On May 1, Angela Vozzella, of Saugus, will lace up for Project Bread’s 54th annual Walk for Hunger. She will be among over a thousand virtual participants to walk in their own neighborhoods to raise more than $1 million to help get food assistance to kids and families across the Commonwealth. Historically, the Walk for Hunger, the nation’s oldest continual pledge walk, takes place the first Sunday of May on the Boston Common. The 2022 fundraiser will be the third event to be celebrated virtually.
“As the pandemic continues to take a financial toll on people and entire communities, we must do everything we can to help the 1 in 6 households struggling to afford food,” said Project Bread CEO Erin McAleer. “Participating in Project Bread’s Walk for Hunger is one way we can all do something tangible to make sure our neighbors can get food to meet their most basic need. Our community has shown we have the power to create meaningful change. This year is especially important. As the effects of the pandemic begin to wane, so do many of the hunger relief measures temporarily put in place to help people. But food insecurity won’t end with the pandemic, and we’re fighting for permanent support to all families who need it.”
For more than 10 years, Vozzella, 53, has participated in Project Bread’s Walk for Hunger. This year she will walk her own virtual route around Lake Quannapowitt to raise $500. The local educator comes back year after year to give back and to pay it forward to the students within the public school system who receive free breakfast and lunch to ease the burden of the high cost of food on family budgets.
“The Walk for Hunger provides an opportunity to step outside, exercise and meet new people while raising money and awareness for an important cause,” said Vozzella. “I am thankful for the food I have and the opportunity to do some good in this world.”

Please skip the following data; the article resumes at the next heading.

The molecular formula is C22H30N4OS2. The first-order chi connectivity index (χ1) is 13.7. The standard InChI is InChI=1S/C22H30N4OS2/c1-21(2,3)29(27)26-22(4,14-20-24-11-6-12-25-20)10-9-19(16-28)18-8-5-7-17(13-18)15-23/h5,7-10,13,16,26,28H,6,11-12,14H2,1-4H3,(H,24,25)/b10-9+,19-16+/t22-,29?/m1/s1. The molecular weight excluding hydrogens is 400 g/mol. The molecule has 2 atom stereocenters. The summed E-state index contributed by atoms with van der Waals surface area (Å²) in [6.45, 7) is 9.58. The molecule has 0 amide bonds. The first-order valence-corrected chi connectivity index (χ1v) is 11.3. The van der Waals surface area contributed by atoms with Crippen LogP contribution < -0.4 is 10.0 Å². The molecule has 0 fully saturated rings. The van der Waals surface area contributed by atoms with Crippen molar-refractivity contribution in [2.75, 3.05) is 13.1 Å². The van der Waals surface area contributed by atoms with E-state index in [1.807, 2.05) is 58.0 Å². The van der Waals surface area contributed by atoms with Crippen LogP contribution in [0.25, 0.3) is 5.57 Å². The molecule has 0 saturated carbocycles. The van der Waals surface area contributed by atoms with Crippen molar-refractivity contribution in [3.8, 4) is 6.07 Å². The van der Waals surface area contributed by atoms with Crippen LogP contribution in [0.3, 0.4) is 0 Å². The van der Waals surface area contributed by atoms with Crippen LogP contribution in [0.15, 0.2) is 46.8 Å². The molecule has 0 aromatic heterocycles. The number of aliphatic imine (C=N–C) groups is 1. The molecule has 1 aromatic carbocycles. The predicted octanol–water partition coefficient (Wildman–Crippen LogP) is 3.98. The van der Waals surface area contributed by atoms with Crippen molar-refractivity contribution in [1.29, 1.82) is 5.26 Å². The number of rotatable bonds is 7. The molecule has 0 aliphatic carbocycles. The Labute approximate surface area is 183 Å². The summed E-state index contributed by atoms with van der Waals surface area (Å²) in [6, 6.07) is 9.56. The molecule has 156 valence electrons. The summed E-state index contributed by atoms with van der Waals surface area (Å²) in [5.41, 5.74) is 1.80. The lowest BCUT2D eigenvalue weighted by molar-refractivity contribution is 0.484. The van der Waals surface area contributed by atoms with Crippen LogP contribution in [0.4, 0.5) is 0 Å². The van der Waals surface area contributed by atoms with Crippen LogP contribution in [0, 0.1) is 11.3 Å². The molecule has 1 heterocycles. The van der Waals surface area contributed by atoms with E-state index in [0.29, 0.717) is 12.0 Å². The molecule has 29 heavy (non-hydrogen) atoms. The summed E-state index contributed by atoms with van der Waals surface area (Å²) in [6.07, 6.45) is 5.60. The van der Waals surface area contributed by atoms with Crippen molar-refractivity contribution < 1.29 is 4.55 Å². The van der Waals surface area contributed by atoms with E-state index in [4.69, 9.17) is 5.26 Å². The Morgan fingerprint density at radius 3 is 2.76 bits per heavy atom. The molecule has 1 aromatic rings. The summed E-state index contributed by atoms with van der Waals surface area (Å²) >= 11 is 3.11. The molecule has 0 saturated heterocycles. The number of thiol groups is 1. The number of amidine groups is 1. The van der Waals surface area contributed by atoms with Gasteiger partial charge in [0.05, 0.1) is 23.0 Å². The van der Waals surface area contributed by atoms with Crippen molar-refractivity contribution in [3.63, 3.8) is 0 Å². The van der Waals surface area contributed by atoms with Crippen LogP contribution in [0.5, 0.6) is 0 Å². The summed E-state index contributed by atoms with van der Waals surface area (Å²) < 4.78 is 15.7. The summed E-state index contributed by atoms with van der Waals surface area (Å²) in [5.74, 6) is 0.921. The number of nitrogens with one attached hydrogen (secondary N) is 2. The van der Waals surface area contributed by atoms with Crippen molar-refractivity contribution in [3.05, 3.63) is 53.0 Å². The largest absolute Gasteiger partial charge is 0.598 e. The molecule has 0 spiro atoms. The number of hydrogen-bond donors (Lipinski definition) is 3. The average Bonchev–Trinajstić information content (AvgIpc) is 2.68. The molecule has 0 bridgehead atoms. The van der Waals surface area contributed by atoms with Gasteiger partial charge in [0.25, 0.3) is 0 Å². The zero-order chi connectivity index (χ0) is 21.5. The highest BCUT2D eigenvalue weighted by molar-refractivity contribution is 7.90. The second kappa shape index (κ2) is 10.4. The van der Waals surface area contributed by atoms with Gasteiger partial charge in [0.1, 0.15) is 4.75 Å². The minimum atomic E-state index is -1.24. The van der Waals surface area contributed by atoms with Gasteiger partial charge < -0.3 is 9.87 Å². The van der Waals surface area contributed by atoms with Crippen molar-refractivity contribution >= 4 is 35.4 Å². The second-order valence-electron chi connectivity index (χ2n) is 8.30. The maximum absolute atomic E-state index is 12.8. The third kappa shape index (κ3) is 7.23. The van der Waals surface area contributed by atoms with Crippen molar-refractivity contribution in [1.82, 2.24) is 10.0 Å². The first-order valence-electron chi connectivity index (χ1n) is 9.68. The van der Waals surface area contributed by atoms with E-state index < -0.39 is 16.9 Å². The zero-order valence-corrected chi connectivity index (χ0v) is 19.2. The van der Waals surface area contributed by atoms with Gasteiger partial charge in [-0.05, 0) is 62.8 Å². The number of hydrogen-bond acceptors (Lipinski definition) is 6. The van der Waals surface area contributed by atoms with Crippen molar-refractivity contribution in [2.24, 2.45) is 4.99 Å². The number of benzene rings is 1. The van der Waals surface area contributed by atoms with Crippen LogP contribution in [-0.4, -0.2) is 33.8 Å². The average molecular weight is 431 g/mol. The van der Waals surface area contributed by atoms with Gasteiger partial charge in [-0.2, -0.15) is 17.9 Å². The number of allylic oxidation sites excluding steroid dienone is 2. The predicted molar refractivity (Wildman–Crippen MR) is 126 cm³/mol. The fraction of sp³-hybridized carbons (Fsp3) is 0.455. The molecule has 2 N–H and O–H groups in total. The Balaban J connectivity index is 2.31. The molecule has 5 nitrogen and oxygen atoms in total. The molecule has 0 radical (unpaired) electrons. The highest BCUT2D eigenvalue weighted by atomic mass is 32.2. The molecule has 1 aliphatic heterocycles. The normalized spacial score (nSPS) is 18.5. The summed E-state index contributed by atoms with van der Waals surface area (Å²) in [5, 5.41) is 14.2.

Money raised through the virtual Walk is funding Project Bread’s urgent mission to ensure kids have reliable access to food, to directly help individuals and families and to advocate at the state and federal levels for expedited and efficient relief for those in need. Walk funds are also supporting community organizations that are helping people access food locally and ensuring communities have the resources necessary to respond to the hunger crisis now and over the long road to recovery ahead.
“Our walk community always inspires us. In the early days of the pandemic, we weren’t sure what would happen. The people of Massachusetts showed up for us in a big way – almost immediately. From sewing and selling face masks, to doing family fitness challenges, or even writing songs and walking their own routes, people found a way to raise money to help those who really needed it. I think Massachusetts is a state that takes care of its own and people just understood how important it was,” said Project Bread Director of Development Alexa Drolette. “We were honored that the event raised over $1 million last year, and we’re looking for another great show of support on May 1.”
This year’s event will include virtual programming with McAleer and elected officials, as well as walkers and volunteers posting and sharing their experiences along their neighborhood routes and why they are walking to help end hunger. Families with kids, individuals and teams of corporate employees are encouraged to find creative ways to connect virtually and fundraise together.
To register as a virtual participant for Project Bread’s Walk for Hunger, or to support a walker or team, visit projectbread.org/walk or call (617) 723-5000. There is no registration fee or fundraising minimum to participate, although a $250 minimum goal is suggested. Participants who raise $500 or more are recognized as Heart & Sole walkers and receive access to personalized fundraising support, exclusive event gear and invitations to events.
People experiencing food insecurity should call Project Bread’s FoodSource Hotline (1-800-645-8333), which provides confidential, free assistance to get connected to a variety of food resources in 180 languages and for the hearing impaired. Counselors can prescreen families and help them apply for the Supplemental Nutrition Assistance Program (SNAP).